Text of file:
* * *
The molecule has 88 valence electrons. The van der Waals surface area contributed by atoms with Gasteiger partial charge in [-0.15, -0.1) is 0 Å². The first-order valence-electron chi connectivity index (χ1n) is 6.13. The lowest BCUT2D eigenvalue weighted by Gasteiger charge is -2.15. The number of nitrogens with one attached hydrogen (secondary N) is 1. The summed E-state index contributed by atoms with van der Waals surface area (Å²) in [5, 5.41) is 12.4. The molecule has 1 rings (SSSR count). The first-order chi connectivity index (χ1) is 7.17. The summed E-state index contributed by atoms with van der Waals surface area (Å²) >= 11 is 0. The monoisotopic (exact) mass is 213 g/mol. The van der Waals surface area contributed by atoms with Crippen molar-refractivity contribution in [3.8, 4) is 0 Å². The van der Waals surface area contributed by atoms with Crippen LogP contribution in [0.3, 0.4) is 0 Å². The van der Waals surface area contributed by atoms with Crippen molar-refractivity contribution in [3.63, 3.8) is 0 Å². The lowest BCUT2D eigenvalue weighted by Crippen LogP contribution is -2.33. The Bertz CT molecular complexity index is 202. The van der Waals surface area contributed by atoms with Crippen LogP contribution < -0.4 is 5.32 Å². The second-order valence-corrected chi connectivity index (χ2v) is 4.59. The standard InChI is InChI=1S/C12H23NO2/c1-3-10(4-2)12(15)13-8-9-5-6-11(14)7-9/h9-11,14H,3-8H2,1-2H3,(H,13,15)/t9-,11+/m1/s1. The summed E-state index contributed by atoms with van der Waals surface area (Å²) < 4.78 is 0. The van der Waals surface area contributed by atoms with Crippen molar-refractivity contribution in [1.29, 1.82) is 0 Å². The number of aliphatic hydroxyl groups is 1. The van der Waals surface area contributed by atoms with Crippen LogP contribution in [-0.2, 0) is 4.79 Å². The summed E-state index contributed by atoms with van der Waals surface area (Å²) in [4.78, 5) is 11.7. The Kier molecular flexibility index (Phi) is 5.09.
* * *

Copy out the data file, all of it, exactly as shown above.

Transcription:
The molecule has 88 valence electrons. The van der Waals surface area contributed by atoms with Gasteiger partial charge in [-0.15, -0.1) is 0 Å². The first-order valence-electron chi connectivity index (χ1n) is 6.13. The lowest BCUT2D eigenvalue weighted by Gasteiger charge is -2.15. The number of nitrogens with one attached hydrogen (secondary N) is 1. The summed E-state index contributed by atoms with van der Waals surface area (Å²) in [5, 5.41) is 12.4. The molecule has 1 rings (SSSR count). The first-order chi connectivity index (χ1) is 7.17. The summed E-state index contributed by atoms with van der Waals surface area (Å²) >= 11 is 0. The monoisotopic (exact) mass is 213 g/mol. The van der Waals surface area contributed by atoms with Crippen molar-refractivity contribution in [3.8, 4) is 0 Å². The van der Waals surface area contributed by atoms with Crippen LogP contribution in [0.3, 0.4) is 0 Å². The van der Waals surface area contributed by atoms with Crippen molar-refractivity contribution in [3.63, 3.8) is 0 Å². The lowest BCUT2D eigenvalue weighted by Crippen LogP contribution is -2.33. The Bertz CT molecular complexity index is 202. The van der Waals surface area contributed by atoms with Crippen LogP contribution < -0.4 is 5.32 Å². The second-order valence-corrected chi connectivity index (χ2v) is 4.59. The standard InChI is InChI=1S/C12H23NO2/c1-3-10(4-2)12(15)13-8-9-5-6-11(14)7-9/h9-11,14H,3-8H2,1-2H3,(H,13,15)/t9-,11+/m1/s1. The summed E-state index contributed by atoms with van der Waals surface area (Å²) < 4.78 is 0. The van der Waals surface area contributed by atoms with Crippen molar-refractivity contribution in [1.29, 1.82) is 0 Å². The number of aliphatic hydroxyl groups is 1. The van der Waals surface area contributed by atoms with Crippen LogP contribution in [-0.2, 0) is 4.79 Å². The summed E-state index contributed by atoms with van der Waals surface area (Å²) in [4.78, 5) is 11.7. The Kier molecular flexibility index (Phi) is 5.09.